antogilbert antogilbert - 1 month ago 7
C Question

C-style cast of std::vector

I stumbled upon this implementation in an existing code base when trying to find a solution to casting an

std::vector<Derived *>
to a
std::vector<Base *>
. I am using C++11.

Consider the following code snippet:

#include <iostream>
#include <vector>

class A
{
// some implementation details
};

class B : public A
{
// some implementation details
};

void count(std::vector<A *> const & a_vec)
{
std::cout << "IT HAS THESE MANY PTRS: " << a_vec.size() << std::endl;
}

int main()
{
B * b;

std::vector<B *> b_vec {b};
count((std::vector<A *> &) b_vec);

return 0;
}


It felt extremely dodgy and so I tried to find an alternative. This post suggested an approach using
std::vector::assign
. So now,
my main function would look like this:

int main()
{
B * b;

std::vector<B *> b_vec {b};
std::vector<A *> new_vec;
new_vec.assign(b_vec.begin(), b_vec.end());
count(new_vec);

return 0;
}


It compiles and works as expected. Now I have the following questions:

1) Why does the first snippet even compile but using a
static_cast
causes a compilation error?

2) What is the computational cost of the two methods? I expect the second one to incur into extra costs due to creating the temporary vector object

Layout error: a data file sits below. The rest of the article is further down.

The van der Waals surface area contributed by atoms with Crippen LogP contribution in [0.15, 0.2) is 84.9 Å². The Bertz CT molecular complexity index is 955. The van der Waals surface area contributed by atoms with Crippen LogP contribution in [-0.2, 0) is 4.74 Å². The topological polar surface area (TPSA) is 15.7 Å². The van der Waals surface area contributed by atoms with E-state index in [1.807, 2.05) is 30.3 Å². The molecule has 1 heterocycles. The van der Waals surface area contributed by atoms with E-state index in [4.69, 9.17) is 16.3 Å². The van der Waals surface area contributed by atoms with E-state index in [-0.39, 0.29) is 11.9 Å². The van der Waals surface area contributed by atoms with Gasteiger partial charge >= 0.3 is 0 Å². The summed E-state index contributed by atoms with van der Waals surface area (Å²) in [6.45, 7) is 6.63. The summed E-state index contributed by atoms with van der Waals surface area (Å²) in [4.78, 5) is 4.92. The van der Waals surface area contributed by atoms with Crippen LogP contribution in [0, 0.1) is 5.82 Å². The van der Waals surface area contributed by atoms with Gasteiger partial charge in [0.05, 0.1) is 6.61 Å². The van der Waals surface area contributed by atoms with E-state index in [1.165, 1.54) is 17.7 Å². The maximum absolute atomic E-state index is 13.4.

new_vec
, but I am not sure.

3) What are the drawbacks of using the C-style cast in these cases?

Thanks.

Answer Source

Why does the first snippet even compile but using a static_cast causes a compilation error?

Because a C-style cast is a sledgehammer that will throw all caution to the wind. Its motto is "you want it? you got it", regardless of what "it" is. A static cast will only do a cast that is correct in terms of static type checking.

What is the computational cost of the two methods? I expect the second one to incur into extra costs due to creating the temporary vector object new_vec, but I am not sure.

Your expectation is correct. But the cost of code with well defined semantics can be in added work for the program.

What are the drawbacks of using the C-style cast in these cases?

That it will always compile, and you won't find out there's a problem until you try to run it, on some platform in the future. Because it may work today.